Solving an application murder mystery

Alexas_Fotos: https://pixabay.com/photos/potatoes-murder-blood-police-1458569/

TL;DR: Jump to the NOTE at the bottom to know why the application had mysteriously stopped.

It was almost the end of the first milestone and an interim demo of our application was scheduled for the customer. On the demo day, the team had freshly deployed the required containerized application and the required services on an Ubuntu (18.04.3 LTS) cloud instance. Some of the team members were still working on some things in the background on the server.

Around 12 pm, I was half way through the demo when suddenly everything stopped working. Pages weren’t loading nor could postman successfully complete any API. I immediately contacted a team member (let’s call him Chris) who I knew was most probably logged into the system to check what happened. He said things stopped for him too. He was connected to one of the database dockers and he was forced out of the container bash.

He said apart from him, most probably, no one else was using the server and that he did not issue any command that could have stopped the application. I took these pieces of input and got him to restart the application so I could carry on with my demo. I also asked him to check for the possible causes of the issue and gather as many details as possible.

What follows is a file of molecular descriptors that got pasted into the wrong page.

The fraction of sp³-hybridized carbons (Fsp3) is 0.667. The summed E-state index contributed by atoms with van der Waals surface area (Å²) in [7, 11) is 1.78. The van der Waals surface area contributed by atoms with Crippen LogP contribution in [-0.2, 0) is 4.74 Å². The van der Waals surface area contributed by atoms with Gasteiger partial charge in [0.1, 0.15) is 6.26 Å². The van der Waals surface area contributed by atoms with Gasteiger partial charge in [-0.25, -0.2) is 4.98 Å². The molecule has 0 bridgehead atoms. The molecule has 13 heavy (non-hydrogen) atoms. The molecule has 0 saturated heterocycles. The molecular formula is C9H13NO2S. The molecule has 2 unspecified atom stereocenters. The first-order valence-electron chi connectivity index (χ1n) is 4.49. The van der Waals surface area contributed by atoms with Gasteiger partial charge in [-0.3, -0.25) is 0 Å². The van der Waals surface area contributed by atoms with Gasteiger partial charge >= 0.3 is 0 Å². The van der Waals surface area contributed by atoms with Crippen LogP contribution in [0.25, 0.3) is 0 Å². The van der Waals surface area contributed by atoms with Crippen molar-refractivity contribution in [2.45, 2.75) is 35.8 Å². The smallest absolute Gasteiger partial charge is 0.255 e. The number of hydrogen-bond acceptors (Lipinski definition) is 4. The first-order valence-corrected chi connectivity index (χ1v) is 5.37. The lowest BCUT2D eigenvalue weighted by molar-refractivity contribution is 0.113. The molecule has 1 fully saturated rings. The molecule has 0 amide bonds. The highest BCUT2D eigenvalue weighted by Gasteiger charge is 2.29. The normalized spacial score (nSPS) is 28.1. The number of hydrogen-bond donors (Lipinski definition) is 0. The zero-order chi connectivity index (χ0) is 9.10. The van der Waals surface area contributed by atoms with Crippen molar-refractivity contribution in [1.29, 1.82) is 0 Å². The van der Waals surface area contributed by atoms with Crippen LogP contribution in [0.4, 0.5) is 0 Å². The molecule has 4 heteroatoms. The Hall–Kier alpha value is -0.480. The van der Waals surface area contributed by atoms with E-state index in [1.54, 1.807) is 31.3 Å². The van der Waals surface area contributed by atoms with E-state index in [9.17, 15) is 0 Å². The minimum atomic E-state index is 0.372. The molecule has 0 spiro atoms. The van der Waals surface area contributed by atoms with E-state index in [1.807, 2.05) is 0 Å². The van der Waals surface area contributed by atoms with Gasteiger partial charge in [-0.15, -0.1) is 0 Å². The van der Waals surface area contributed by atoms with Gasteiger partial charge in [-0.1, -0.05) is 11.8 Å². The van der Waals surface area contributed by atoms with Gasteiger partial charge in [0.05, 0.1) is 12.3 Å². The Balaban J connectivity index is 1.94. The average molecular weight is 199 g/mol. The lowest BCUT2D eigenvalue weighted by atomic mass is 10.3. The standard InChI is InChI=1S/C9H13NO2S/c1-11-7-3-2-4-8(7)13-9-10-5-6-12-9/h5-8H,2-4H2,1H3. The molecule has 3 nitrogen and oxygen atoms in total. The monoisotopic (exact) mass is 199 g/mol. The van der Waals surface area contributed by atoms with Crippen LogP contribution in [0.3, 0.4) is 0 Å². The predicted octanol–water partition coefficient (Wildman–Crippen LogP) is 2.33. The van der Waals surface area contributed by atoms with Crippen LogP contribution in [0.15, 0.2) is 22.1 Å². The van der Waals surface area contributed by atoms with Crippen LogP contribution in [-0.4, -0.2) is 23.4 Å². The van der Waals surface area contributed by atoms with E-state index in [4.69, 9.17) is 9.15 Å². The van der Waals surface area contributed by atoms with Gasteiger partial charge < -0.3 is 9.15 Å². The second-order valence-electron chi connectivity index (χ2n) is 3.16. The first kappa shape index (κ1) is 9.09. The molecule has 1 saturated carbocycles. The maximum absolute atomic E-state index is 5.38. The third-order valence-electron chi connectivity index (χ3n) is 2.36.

The customer had obviously taken note of the situation. I let him know that it was an unusual incident and was most likely caused by an unknown/unanticipated external influence on the application. He wasn’t as tech savvy so I did not divulge any more details and completed the demo.

After the demo, I spent some time thinking about the issue. Since the app was freshly deployed, was tested enough and Chris was logged into the system and could run commands without issues, the possibility of server performance issue was low. Now, if no one from the team had anything to do with it, then it could be someone else who had access to the system or could be the programs running on the system. Apart from us, the customer’s IT team and the cloud provider could access the system. So my suspect list looked as follows.